Investors sceptical of property market newcomer

  • 28/04/2016
Investors sceptical of property market newcomer

Investors are being warned against giving money to a new company promising to get people on the property ladder for as little as $500.

The Ownery aims to give people a chance to invest in "the sort of houses that they aspire to buy as their first home", tying their savings to the Auckland housing market.

The main drawcard is making a capital gain, but dividends are also on offer after the Ownery's own fees, rates, insurance and maintenance costs are deducted.

Auckland Property Investors Federation vice-president Peter Lewis says going down that route could become rather complicated, and there's unlikely to be much money left over, if any.

"They will be charging a healthy professional fee for that, which is fair enough, but I can't see there would be a particularly great surplus on the income stream for the people who actually own the units," he says.

The capital gain itself would also be subject to tax.

"You would obviously still make a profit hopefully over the whole exercise, but you need to be aware that that profit will be taxable at the time that you get it," says Mr Lewis.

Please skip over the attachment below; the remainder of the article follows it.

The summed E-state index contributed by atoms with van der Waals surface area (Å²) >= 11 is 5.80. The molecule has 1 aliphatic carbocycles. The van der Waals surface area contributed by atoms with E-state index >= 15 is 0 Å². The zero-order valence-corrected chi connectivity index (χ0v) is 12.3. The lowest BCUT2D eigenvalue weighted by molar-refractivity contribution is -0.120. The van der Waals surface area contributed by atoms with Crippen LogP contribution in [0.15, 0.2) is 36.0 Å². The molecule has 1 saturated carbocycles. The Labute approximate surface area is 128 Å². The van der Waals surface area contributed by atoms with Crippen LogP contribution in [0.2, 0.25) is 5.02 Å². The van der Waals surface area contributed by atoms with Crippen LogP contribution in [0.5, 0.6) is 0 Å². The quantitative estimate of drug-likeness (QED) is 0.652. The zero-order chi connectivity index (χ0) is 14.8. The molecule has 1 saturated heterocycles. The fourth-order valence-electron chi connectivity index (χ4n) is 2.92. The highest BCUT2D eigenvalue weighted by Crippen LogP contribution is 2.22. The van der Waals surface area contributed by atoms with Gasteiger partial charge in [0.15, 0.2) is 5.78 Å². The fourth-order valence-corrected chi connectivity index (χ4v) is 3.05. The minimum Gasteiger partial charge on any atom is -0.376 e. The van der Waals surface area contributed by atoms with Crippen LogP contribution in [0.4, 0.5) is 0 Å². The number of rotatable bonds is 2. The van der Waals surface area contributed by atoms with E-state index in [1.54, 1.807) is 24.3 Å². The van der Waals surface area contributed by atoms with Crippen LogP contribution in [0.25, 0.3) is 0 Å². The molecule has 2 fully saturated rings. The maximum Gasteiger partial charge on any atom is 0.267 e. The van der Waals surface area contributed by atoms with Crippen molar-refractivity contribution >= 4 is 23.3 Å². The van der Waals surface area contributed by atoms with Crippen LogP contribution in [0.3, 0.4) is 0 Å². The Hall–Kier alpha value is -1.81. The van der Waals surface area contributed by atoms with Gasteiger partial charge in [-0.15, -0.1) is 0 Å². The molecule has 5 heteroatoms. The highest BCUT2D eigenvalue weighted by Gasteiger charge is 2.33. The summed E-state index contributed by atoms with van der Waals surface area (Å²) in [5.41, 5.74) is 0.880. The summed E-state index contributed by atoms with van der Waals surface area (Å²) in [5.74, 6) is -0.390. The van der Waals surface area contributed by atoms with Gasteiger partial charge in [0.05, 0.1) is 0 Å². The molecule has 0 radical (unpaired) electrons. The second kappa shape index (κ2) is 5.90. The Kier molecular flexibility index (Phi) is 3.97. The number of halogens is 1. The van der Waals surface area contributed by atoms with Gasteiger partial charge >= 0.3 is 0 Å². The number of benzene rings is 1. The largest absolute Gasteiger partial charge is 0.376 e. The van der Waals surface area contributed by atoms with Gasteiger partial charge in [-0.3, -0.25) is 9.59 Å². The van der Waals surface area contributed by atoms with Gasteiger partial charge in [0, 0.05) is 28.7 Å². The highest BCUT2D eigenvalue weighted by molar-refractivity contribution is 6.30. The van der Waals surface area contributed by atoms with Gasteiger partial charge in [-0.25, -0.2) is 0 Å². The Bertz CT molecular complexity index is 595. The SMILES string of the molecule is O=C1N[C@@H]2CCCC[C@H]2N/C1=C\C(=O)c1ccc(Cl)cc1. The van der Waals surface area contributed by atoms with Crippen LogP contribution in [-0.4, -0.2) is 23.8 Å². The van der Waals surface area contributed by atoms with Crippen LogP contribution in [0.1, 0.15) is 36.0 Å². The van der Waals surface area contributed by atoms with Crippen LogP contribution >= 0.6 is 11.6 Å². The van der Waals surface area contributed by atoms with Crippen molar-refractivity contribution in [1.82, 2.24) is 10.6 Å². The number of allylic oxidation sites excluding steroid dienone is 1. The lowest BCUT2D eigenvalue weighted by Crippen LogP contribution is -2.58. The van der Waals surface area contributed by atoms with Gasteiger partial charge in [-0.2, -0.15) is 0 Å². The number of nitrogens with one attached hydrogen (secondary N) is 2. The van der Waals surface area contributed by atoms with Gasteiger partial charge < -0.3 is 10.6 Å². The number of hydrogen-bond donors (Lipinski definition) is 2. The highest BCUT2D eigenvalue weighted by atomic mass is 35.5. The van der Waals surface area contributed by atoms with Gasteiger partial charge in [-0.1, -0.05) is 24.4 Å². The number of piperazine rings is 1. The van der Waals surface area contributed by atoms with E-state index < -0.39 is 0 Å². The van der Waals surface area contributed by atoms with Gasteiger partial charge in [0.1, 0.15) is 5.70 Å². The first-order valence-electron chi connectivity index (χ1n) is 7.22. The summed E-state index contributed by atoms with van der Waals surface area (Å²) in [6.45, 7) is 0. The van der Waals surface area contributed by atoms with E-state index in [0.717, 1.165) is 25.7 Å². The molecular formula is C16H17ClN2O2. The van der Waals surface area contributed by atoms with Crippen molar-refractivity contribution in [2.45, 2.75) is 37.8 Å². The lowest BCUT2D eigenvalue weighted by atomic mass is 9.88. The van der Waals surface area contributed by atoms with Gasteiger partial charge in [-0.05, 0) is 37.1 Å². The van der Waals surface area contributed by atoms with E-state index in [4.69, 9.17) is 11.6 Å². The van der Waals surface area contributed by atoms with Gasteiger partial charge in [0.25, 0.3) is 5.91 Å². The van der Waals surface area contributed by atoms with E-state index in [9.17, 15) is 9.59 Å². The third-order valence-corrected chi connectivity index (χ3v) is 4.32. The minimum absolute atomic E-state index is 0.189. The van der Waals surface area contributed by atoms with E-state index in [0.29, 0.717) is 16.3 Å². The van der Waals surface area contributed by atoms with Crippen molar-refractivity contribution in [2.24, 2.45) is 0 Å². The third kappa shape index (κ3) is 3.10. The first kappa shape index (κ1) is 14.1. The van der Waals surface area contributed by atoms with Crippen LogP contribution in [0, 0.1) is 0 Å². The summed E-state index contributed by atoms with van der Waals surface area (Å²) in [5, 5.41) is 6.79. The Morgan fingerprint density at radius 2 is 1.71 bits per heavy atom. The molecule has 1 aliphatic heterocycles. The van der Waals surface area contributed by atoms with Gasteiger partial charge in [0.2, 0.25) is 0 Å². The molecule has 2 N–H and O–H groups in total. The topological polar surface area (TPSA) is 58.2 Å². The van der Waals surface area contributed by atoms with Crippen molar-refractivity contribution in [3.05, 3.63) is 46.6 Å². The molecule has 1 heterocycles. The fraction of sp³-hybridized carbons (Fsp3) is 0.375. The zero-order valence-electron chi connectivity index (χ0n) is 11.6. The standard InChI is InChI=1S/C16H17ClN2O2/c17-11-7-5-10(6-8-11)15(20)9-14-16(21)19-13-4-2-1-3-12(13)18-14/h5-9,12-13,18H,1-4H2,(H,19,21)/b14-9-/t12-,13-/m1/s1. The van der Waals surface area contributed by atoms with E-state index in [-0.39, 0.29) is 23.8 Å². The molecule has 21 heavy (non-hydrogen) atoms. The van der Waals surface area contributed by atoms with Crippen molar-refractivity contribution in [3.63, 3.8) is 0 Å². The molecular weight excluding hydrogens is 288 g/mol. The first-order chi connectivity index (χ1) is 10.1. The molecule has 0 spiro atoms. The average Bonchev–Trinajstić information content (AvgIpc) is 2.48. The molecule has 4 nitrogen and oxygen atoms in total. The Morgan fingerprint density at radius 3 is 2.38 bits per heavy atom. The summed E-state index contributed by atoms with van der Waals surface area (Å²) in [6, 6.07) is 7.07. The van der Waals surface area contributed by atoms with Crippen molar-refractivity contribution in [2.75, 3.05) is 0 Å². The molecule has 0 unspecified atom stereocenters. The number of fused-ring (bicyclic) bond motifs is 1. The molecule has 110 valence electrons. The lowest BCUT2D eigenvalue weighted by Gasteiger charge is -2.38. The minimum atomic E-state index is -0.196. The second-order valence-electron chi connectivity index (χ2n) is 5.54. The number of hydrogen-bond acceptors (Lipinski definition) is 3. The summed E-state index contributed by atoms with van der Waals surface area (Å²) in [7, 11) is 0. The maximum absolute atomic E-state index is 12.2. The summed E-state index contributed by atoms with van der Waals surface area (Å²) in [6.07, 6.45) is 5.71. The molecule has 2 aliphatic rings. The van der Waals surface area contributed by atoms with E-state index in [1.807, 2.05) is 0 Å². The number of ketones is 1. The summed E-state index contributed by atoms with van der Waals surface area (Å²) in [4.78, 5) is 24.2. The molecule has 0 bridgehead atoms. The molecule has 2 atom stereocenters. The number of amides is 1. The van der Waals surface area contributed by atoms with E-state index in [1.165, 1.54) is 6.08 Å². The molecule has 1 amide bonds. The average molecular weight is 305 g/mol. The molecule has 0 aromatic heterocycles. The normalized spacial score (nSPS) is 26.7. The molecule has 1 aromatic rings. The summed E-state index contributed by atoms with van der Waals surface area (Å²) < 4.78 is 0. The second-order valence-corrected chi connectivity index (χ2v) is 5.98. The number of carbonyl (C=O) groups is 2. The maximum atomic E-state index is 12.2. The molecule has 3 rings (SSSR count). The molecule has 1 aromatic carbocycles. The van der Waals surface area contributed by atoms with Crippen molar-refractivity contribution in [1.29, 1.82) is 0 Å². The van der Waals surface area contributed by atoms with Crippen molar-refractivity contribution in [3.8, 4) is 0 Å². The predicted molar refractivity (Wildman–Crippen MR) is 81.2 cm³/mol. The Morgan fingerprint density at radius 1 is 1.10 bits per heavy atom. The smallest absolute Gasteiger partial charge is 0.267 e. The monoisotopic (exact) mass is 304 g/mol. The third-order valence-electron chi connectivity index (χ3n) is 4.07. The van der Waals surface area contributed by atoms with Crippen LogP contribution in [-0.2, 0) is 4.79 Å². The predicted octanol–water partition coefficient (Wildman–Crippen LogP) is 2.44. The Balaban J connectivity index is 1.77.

"If you are looking for a capital gains exercise, then you are possibly going to be better off getting into something else that's going to be a bit more transparent."

Mr Lewis suggests if you can't afford a house deposit, you're better pitching in with friends than investing in a third party. He suggests looking at areas such as south Auckland, where house prices are still cheaper than the rest of the city.

Recent data shows the vast majority of houses being bought in south Auckland are being snapped up by investors -- as high as 80 percent in some suburbs.

"We know that there are thousands of young families desperate for housing security, but can't afford it because they can't outcompete the investors," says Green Party co-leader Metiria Turei.

Across the entire city, 41 percent of properties go to investors rather than owner-occupiers.